Rep. Darrell Issa, California Repubican, repeated calls Sunday for an independent investigation of whether the White House offered a job an enticement to persuade a Senate candidate to end his campaign.
Mr. Issa, speaking on “Fox News Sunday,” said he wants the FBI or the Justice Department to investigate the White House’s discussions with Rep. Joe Sestak, Pennsylvania Democrat, about dropping his successful primary bid to unseat Sen. Arlen Specter, who had support from President Obama.
“If they offered a job, it’s a crime,” Mr. Issa said. “It’s clearly a crime. What the White House is now saying happened falls under the statute.”
Pennsylvania Gov. Edward G. Rendell, who also was on the show, said the Republicans were attempting to criminalize “hard-knuckle politics.”
“This is why people think Washington is crazy,” the Democratic governor said. “This happens all the time.”
Asked whether the incident contradicts Mr. Obama’s campaign promises of a more transparent and more ethical Washington, Mr. Rendell said the presdident promised change, but “he didn’t say he was going to change everything about everything.”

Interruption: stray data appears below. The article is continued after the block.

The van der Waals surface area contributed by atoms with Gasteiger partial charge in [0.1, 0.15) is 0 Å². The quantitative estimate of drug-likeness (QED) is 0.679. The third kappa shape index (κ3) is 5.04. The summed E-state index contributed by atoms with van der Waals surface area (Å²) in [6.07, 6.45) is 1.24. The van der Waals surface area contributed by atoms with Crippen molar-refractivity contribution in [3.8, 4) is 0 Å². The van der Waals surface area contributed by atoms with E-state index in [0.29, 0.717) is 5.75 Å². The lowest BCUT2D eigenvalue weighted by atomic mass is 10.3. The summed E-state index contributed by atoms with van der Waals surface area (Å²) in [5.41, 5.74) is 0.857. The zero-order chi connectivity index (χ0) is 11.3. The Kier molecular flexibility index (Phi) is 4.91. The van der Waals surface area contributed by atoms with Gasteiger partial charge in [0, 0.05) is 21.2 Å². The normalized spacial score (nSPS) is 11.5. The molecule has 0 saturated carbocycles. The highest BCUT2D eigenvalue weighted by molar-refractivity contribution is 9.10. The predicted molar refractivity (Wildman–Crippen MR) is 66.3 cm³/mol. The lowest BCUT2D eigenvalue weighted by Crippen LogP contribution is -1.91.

“Has he changed hard-knuckle politics? No,” he said.
The president on Thursday said there was “nothing improper” about White House’s outreach to Mr. Sestak, who was contacted by former President Bill Clinton on behalf of the administration. Mr. Sestak said he was offered a senior-level job if he dropped his primary challenge against Mr. Specter.
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David Eldridge joined The Washington Times in 1999 and over the next seven years helped lead the paper’s coverage of regional politics and government, Sept. 11, and the sniper attacks of 2002. In 2006, he was named managing editor of the paper’s Web site. He came to The Times from the Telegraph in North Platte, Neb., where he served as ...
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